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PS2 Preview - 'Technic Beat'

by Thomas Wilde on Oct. 8, 2004 @ 4:14 a.m. PDT

In Technic Beat, you listen to music represented in the game by radiating concentric rings of sound. Picking up the beat, you dance into the middle of the rings and try to "catch" the music. If successful, you achieve the power to manipulate the sound rings and create entirely new music. As you progress and gain skill, you are rewarded with spectacular visual displays, bonuses, and power ups.

Genre : Puzzle
Publisher: Mastiff
Developer: Arika
Release Date: November 1, 2004

Pre-order 'TECHNIC BEAT': PlayStation 2

Boy, do I suck at this.

Technic Beat is a colorful rhythm game, where dancers run madly around the floor of a uniquely Japanese disco – note that in gaming industry language, “uniquely Japanese” is another way of saying “somebody was very high when they designed this” – trying to reach expanding circles on the floor.

Each circle has a concentric ring that expands towards its center. To score points, you must tap Square when the ring reaches the edges of the circle. Your score’s awarded based on how close the ring was to the circle; a Perfect score indicates that you hit it at just the right moment.

On paper, it sounds like the long-awaited-by-no-one-at-all controller version of Dance Dance Revolution. In practice, it’s an entry in the unspoken, gameplay-bending genre of “acid trip,” where very colorful things unfold against a surrealist backdrop. Something in the Western mind often recoils and babbles incoherently in the face of giant purple things cavorting on a semisolid floor, set to a backbeat of oddly catchy yet foreign pop music.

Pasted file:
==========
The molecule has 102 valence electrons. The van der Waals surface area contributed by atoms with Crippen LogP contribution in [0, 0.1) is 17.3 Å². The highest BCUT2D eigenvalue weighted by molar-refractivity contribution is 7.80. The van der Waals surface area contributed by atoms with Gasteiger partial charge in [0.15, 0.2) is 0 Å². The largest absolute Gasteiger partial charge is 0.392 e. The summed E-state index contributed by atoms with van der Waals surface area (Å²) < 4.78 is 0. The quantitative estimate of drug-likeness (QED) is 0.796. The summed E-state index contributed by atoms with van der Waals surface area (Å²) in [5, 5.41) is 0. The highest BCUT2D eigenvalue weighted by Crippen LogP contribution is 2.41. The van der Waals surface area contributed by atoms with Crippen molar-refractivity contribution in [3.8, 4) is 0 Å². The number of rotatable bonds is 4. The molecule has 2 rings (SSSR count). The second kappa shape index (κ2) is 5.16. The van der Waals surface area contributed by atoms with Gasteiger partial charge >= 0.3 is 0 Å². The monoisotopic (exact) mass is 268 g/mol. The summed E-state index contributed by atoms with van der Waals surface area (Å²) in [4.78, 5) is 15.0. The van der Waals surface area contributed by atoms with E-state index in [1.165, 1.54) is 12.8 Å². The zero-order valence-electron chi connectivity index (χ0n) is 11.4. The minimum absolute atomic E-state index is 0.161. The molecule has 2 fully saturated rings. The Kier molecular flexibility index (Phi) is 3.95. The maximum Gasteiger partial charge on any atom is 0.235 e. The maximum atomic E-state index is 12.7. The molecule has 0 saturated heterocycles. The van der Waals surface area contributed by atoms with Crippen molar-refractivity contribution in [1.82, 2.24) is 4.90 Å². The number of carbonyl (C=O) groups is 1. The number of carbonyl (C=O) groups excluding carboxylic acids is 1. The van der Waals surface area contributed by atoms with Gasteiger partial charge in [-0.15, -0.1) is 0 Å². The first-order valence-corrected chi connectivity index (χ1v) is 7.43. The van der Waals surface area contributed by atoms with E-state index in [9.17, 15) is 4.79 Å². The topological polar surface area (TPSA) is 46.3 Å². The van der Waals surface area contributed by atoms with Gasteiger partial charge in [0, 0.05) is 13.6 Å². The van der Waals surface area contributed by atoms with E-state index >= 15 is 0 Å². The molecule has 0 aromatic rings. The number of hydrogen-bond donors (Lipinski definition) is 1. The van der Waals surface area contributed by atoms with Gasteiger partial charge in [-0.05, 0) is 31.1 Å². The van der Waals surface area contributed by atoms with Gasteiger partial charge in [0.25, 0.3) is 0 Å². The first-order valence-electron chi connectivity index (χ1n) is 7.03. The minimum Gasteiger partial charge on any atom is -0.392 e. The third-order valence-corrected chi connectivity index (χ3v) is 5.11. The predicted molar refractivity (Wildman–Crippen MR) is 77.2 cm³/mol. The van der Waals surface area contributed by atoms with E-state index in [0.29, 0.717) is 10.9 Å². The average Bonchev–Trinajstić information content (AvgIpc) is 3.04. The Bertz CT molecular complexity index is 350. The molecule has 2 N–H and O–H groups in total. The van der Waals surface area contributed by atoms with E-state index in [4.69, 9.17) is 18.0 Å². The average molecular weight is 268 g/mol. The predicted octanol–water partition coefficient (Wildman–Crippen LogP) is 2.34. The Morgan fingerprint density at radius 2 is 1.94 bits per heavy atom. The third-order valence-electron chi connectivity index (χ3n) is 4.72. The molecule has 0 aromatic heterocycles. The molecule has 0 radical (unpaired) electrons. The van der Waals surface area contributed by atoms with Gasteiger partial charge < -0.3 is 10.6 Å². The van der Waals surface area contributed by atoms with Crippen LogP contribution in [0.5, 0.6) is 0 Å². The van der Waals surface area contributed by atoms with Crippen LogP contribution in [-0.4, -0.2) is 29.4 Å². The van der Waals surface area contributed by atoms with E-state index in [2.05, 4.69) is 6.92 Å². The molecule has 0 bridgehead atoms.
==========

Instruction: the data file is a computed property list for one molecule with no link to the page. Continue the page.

In my informal test groups, roughly half the ordinary American gamers I exposed to Technic Beat stared blankly before refreshing their drinks. The other half started playing and having a blast.

Technic Beat starts very simply, with single slow-moving circles, and even the least rhythmic player (i.e. me) can do passably well. Once you get into the intermediate levels, where circles chain themselves together or begin to appear rapidly, things get complicated. Each level tends to operate in a set pattern, so dogged repetition will get you through a stage if nothing else, but before that point, you’ll need to process and act upon an amazing and dizzying amount of visual data.

The game works a bit like Rez, in that a successful player’s completion of the rings acts like a part of the soundtrack. Do it quickly enough, and the slow-moving pop songs you’re listening to acquire a rapid-fire percussion backbeat. It doesn’t take much to start varying up the tempo, unconsciously turning the music into something else entirely; quiet slow trip-pop abruptly turns into cymbal-heavy jungle, or trance into… something which is not trance.

Technic Beat offers seven different play styles, from Arcade (a simple progression of levels and complexity) to Puzzle (where you finish levels by completing increasingly intricate circle series). Do well in one of six modes, and you can attempt to challenge your own records and rhythms in the Replay Mode.

This isn’t a game for people with no sense of rhythm, such as myself; it’ll draw you in with decent music and simple tasks, and then attempt to murder you with circles that pop up like sudden explosions. I think I broke my hand.

For the rest of you, especially the people who mark off calendar days until the next Dance Dance Revolution game, Technic Beat is much more than the simple repetition exercise it initially seems to be. It’s great at parties, especially if you and your friends enjoy a good candy rave now and again.

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